A Fifth WAAS Satellite Coming

Articles about GPS, GLONASS, GALILEO, WAAS and other satellite navigation systems
jimh
Posts: 5416
Joined: Fri Oct 09, 2015 12:25 pm
Location: Michigan, Lower Peninsula
Contact:

And a Fifth WAAS Satellite Coming

Postby jimh » Thu Dec 15, 2016 12:36 pm

Raytheon has selected the Luxemburg satellite operator SES to host the WAAS GEO6 payload aboard their SES-15 satellite. SES-15 is being built by Boeing Space and Intelligence Systems. It is planned for launch in mid-2017 and will be positioned in geostationary earth orbit (GEO) at longitude slot 129-West.

The SES-15/GEO6 Boeing satellite platform host will be another all-electric satellite, using the same platform as was used for GEO5/SatMex9/EUTELSAT 117 West B. Boeing calls this their all-electric 702SP (small platform) space vehicle. It is intended as a lighter weight and lower electrical power version of their larger 702 space vehicle.

SES has experience hosting GNSS space-based augmentation systems (SBAS); it is the host satellite operator for the European SBAS called EGNOS.

A mid-2017 launch suggests that the SES-15 satellite will not rise to GEO orbit until very late 2017 or early 2018.

In addition to the hosted payload for WAAS, SES-15 will also provide in-flight entertainment and WiFi service to aircraft in its coverage area using a number of high throughput satellite (HTS) spot beams which cover North America and the aircraft routes to Hawaii. I have not seen any mention of a PRN number reserved for GEO6/SES-15 for its WAAS payload.

UPDATE: The contract between Raytheon and SES calls for 11 years of operation of the SES-15 satellite in space. This suggests the fifth WAAS satellite is anticipated to be in service until 2028.

jimh
Posts: 5416
Joined: Fri Oct 09, 2015 12:25 pm
Location: Michigan, Lower Peninsula
Contact:

A Fifth WAAS Satellite Coming

Postby jimh » Wed May 24, 2017 3:18 pm

Executive Summary: a fifth WAAS satellite is now in orbit, but won't be likely to be operational until 2018.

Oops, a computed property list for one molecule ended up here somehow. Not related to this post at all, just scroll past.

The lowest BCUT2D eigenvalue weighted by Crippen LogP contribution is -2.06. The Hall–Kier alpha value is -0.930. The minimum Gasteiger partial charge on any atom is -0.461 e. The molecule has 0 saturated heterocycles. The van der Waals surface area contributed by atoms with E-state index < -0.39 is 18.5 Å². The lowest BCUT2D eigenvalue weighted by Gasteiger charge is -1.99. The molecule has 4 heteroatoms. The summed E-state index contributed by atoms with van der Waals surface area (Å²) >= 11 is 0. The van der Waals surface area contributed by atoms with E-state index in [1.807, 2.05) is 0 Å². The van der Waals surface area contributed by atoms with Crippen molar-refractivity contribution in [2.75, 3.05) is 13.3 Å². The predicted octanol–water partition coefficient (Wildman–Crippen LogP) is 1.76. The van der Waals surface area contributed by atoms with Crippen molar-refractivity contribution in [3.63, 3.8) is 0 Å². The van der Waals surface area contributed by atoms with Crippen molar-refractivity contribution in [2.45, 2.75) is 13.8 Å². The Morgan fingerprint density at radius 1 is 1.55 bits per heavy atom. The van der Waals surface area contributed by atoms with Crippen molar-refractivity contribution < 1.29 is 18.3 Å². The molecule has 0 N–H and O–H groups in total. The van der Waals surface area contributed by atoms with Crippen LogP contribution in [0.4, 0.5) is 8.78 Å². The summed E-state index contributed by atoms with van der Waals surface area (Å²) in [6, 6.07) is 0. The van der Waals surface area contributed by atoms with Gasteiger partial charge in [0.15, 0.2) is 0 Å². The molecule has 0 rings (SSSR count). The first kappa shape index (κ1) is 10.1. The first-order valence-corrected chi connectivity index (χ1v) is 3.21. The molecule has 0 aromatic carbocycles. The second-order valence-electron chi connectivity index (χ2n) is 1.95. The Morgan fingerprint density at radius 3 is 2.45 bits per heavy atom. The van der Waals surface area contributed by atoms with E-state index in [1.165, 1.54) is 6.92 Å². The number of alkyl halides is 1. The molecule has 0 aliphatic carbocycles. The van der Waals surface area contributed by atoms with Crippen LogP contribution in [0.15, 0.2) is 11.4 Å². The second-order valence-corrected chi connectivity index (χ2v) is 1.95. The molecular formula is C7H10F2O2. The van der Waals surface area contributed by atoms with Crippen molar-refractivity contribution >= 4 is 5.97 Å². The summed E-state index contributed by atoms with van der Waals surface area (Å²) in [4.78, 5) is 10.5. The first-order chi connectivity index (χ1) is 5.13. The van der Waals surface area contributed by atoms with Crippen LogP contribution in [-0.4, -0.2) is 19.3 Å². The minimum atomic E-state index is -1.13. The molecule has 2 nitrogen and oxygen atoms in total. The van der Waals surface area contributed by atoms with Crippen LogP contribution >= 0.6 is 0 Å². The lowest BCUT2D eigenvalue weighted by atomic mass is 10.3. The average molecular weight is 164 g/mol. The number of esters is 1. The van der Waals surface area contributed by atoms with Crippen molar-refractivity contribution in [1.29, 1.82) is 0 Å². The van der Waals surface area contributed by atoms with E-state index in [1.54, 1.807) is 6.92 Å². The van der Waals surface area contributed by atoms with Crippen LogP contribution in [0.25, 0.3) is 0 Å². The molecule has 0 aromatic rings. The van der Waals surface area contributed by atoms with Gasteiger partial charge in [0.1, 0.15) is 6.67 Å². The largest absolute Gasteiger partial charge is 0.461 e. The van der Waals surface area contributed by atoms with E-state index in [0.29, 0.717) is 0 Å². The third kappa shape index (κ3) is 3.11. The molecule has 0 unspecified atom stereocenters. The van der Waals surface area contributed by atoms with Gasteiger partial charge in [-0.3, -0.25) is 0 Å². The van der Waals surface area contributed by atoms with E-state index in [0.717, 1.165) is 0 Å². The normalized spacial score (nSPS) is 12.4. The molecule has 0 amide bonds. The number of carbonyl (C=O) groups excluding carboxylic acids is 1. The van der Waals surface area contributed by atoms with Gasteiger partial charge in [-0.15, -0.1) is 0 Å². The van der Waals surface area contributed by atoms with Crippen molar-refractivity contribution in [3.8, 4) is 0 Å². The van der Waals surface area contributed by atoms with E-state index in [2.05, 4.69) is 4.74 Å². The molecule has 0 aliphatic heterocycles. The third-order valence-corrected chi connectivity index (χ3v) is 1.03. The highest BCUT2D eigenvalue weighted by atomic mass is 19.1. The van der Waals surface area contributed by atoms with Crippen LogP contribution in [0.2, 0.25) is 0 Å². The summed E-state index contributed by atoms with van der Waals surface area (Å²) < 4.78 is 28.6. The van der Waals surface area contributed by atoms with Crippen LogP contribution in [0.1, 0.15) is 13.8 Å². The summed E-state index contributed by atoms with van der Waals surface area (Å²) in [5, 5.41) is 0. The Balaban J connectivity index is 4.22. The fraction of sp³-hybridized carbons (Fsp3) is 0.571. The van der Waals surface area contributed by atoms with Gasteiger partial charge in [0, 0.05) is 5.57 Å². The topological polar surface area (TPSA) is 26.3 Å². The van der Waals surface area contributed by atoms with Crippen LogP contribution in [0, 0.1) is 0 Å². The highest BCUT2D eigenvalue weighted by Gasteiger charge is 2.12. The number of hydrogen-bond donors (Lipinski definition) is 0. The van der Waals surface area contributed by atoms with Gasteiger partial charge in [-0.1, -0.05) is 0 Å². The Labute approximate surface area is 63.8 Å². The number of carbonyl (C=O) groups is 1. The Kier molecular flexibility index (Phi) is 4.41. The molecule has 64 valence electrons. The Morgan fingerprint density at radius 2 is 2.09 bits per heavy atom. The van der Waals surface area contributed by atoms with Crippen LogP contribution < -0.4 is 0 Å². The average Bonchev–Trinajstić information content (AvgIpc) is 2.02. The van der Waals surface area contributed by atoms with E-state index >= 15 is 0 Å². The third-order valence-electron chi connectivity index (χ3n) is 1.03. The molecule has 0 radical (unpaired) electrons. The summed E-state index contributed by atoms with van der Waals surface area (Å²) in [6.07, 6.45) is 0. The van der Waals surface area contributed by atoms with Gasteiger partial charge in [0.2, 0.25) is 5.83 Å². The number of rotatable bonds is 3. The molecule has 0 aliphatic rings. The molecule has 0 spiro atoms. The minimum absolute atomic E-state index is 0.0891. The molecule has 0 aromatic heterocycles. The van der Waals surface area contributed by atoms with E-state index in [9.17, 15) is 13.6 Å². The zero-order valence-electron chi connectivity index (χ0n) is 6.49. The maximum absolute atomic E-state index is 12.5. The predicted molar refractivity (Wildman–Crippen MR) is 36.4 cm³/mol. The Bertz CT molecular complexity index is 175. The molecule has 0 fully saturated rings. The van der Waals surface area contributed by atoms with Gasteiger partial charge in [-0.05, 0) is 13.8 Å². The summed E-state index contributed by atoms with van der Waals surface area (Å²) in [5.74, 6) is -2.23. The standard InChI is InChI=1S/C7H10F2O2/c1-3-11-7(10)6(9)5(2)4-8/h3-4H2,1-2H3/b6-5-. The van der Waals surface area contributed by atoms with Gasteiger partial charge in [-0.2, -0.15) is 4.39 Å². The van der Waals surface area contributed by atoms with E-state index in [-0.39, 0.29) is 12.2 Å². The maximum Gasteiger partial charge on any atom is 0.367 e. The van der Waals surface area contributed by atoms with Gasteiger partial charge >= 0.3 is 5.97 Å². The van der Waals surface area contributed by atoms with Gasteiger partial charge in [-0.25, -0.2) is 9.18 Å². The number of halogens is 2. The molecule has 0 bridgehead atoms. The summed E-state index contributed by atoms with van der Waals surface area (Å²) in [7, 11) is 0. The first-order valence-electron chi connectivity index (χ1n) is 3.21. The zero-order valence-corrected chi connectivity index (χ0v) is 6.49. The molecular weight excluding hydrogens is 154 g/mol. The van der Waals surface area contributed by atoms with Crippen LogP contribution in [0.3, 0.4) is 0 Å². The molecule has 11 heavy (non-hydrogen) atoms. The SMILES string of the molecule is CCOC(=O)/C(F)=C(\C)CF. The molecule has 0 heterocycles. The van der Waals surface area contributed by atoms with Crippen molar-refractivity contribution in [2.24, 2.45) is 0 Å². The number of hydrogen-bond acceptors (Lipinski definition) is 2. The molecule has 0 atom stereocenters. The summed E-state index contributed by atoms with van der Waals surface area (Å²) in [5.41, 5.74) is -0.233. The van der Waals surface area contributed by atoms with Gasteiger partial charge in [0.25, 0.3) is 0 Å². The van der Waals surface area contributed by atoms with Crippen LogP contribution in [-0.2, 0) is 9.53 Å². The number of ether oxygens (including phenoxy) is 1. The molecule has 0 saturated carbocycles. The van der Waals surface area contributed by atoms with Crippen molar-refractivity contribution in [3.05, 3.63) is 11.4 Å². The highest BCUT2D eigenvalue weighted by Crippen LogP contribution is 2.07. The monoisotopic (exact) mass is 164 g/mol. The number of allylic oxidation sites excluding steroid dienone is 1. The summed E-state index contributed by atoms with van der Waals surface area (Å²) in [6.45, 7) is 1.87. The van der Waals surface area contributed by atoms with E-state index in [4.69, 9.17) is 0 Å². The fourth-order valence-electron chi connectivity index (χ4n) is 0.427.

On May 17, 2017 the SES-15 satellite was successfully launched from the Centre Spatial Guyanais in French Guiana.

SES-15's owner-operator is SES, a private company founded in 1985 in Luxembourg as the first European private satellite operator. In 2001 SES acquired GE AMERICOM and its thirteen satellites over North American, becoming SES AMERICOM. In 2011 the single branding of SES was implemented. By 2013 SES had 55 spacecraft in orbit, including many government spacecraft, particularly for the United States.

SES-15 was launched by ArianeSpace, founded in 1980 as the world's first private satellite launching company. They operate the space launch facility in French Guiana, in the Amazon jungle, near the equator.

SES-15 was carried aloft by a Soyuz ST-A (Soyuz 2-1a) rocket manufactured by Progress State Research and Production Rocket Space Center in Samara, Russia. The first stage consists of four boosters around a core rocket, with each booster powered by the RD-107A engine. After about two minutes of flight, the four boosters are jettisoned, and the core stage continues to burn as the second stage.

After about five minutes of powered flight, the core second state exhausts its propellant, and separates from the upper part of the rocket and the remaining payload. The third core stage, powered by an RD-0110 engine, ignites and continues to propel the rocket into space. At about nine minutes into the powered flight, the third stage is jettisoned, leaving the upper stage and satellite payload.